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March 8, 2019

Highway BR-163 in Northern Brazil Reopened to Truck Traffic

Author: Michael Cordonnier/Soybean & Corn Advisor, Inc.

After nearly two weeks of blocked traffic on highway BR-163 in northern Brazil, authorities have reopened the highway and traffic started to move again on Thursday, March 7th. Heavy rains had made an unpaved section of the highway in a hilly area impassable for trucks loaded with grain heading north to ports on the Amazon River.

After spending a week of trying to assist trucks up the hills at the same time that they were trying to repair the roadbed, the National Department of Infrastructure and Transportation (DNIT) decided to close the road completely last weekend and concentrate on bringing in crushed rock to stabilize the roadbed. Repair work proceeded 24 hours per day as they brought in hundreds of cubic meters of crushed rock per day.

In the meantime, at least 2,500 trucks have been stopped for a week or more in a very sparsely populated area without basic necessities such as food, water, and other services. Local authorities and volunteer residents have tried to meet the needs of the stranded truck drivers, but it has been woefully inadequate. The losses for the truck drivers and their companies are going to be very high. The trucks are covered by tarpaulins and some truckers have even indicated that the wet weather has caused some of their soybeans to deteriorate.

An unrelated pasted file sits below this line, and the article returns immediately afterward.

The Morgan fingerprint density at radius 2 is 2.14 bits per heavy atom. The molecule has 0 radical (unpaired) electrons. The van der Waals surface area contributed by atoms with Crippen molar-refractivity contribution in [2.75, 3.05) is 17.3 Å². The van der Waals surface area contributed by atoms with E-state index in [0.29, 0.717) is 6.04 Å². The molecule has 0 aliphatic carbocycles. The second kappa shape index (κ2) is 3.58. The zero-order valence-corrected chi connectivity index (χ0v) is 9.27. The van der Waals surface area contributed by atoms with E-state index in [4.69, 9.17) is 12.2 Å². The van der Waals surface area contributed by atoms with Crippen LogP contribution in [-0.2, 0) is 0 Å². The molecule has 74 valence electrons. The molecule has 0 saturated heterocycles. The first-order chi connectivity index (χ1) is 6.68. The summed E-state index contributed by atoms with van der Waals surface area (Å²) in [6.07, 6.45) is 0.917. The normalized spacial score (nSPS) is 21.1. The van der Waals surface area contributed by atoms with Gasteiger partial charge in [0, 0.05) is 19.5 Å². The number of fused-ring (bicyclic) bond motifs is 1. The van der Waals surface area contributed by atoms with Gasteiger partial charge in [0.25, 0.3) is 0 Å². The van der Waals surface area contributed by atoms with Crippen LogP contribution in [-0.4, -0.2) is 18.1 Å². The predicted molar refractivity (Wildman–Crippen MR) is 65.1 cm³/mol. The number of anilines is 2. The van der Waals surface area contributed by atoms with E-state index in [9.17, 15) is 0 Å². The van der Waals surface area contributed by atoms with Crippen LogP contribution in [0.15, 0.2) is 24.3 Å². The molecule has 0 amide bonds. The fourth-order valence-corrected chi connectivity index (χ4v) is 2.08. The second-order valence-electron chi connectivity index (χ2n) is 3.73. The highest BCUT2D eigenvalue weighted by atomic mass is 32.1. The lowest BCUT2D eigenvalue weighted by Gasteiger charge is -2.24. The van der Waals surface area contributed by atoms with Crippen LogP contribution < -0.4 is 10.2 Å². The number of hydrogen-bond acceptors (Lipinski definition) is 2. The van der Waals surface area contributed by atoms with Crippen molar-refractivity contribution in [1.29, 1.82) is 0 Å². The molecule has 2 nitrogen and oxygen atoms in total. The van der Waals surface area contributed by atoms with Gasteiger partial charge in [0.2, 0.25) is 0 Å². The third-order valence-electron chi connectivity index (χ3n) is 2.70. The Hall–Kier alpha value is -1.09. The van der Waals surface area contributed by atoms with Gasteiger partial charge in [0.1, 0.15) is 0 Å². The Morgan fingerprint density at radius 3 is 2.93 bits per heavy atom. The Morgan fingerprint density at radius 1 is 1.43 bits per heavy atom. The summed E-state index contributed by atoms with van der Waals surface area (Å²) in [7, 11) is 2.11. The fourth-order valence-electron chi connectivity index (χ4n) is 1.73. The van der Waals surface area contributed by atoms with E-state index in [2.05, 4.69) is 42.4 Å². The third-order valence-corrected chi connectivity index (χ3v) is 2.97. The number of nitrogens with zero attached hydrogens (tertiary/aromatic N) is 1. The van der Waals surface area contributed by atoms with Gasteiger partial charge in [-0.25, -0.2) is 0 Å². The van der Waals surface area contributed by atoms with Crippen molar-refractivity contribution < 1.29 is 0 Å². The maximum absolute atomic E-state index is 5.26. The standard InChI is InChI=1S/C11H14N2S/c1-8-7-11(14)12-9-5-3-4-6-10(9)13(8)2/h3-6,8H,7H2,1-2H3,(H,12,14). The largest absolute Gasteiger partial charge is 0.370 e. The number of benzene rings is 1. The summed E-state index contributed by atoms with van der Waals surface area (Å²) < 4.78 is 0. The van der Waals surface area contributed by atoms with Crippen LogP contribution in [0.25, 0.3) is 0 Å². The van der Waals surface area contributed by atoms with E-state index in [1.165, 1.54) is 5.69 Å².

There were actually more than 2,500 stranded trucks because authorities closed north bound traffic at the border between Mato Grosso and Para so that the traffic jam would get longer. So there are probably thousands of additional trucks waiting in Mato Grosso to head north. At this time of the year, there are approximately 1,000 grain trucks per day heading north on BR-163 to ports on the Amazon River.

When the highway was finally opened, the first trucks allowed through in single file were empty trucks heading south. After all the south-bound trucks are through, then the heavy north bound trucks will be allowed through, again single file. The authorities have also indicated that they will now liberate north-bound traffic to proceed north from Mato Grosso.

Highway BR-163 is the main connection between the grain belt of central Brazil and the Northern Arc of ports on the Amazon River. The Northern Arc of ports were responsible for 28% of Brazil's soybean and corn exports in 2018 according to the National Agency for Water Transport (Antaq). The northern ports exported 29.6 million tons of grain in 2018 compared to 6.1 million in 2010. Exporting grain north out of Brazil instead of the more traditional ports in southeastern Brazil saves time and money due to the closer proximity to the Panamal Canal and customers in Europe and North America.

Ports on the Amazon River indicated they would run out of soybeans by Friday, so the reopening came just in time. With these recurring problems in Brazil, producers and exporters are worried that it could erode confidence in Brazil as being a reliable exporter of grain. DNIT has indicated that the paving of BR-163 will finally be complete in 2019, but they said the same thing for 2018.